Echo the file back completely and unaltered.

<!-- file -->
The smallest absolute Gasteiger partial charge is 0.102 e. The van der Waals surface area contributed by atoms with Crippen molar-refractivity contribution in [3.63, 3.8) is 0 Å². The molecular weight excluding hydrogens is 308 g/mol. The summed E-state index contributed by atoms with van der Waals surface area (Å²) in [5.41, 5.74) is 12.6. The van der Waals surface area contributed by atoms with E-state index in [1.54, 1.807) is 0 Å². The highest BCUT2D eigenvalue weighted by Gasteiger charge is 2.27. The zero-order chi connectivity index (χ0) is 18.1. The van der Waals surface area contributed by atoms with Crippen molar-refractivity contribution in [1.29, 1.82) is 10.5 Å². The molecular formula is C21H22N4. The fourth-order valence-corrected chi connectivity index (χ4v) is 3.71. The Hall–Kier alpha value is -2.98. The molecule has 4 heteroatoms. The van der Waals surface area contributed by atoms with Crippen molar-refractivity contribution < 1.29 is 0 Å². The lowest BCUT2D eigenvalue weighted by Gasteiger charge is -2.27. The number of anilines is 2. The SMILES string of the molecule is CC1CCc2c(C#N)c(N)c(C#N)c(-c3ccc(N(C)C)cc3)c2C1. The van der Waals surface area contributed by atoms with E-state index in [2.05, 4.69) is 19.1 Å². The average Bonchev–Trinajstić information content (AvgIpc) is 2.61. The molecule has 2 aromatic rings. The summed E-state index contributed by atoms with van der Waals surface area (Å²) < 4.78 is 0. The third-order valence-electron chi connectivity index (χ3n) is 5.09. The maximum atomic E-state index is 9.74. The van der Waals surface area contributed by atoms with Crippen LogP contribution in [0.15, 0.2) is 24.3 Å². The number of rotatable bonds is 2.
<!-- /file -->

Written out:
The smallest absolute Gasteiger partial charge is 0.102 e. The van der Waals surface area contributed by atoms with Crippen molar-refractivity contribution in [3.63, 3.8) is 0 Å². The molecular weight excluding hydrogens is 308 g/mol. The summed E-state index contributed by atoms with van der Waals surface area (Å²) in [5.41, 5.74) is 12.6. The van der Waals surface area contributed by atoms with E-state index in [1.54, 1.807) is 0 Å². The highest BCUT2D eigenvalue weighted by Gasteiger charge is 2.27. The zero-order chi connectivity index (χ0) is 18.1. The van der Waals surface area contributed by atoms with Crippen molar-refractivity contribution in [1.29, 1.82) is 10.5 Å². The molecular formula is C21H22N4. The fourth-order valence-corrected chi connectivity index (χ4v) is 3.71. The Hall–Kier alpha value is -2.98. The molecule has 4 heteroatoms. The van der Waals surface area contributed by atoms with Crippen molar-refractivity contribution < 1.29 is 0 Å². The lowest BCUT2D eigenvalue weighted by Gasteiger charge is -2.27. The number of anilines is 2. The SMILES string of the molecule is CC1CCc2c(C#N)c(N)c(C#N)c(-c3ccc(N(C)C)cc3)c2C1. The van der Waals surface area contributed by atoms with E-state index in [2.05, 4.69) is 19.1 Å². The average Bonchev–Trinajstić information content (AvgIpc) is 2.61. The molecule has 2 aromatic rings. The summed E-state index contributed by atoms with van der Waals surface area (Å²) < 4.78 is 0. The third-order valence-electron chi connectivity index (χ3n) is 5.09. The maximum atomic E-state index is 9.74. The van der Waals surface area contributed by atoms with Crippen LogP contribution in [0.15, 0.2) is 24.3 Å². The number of rotatable bonds is 2.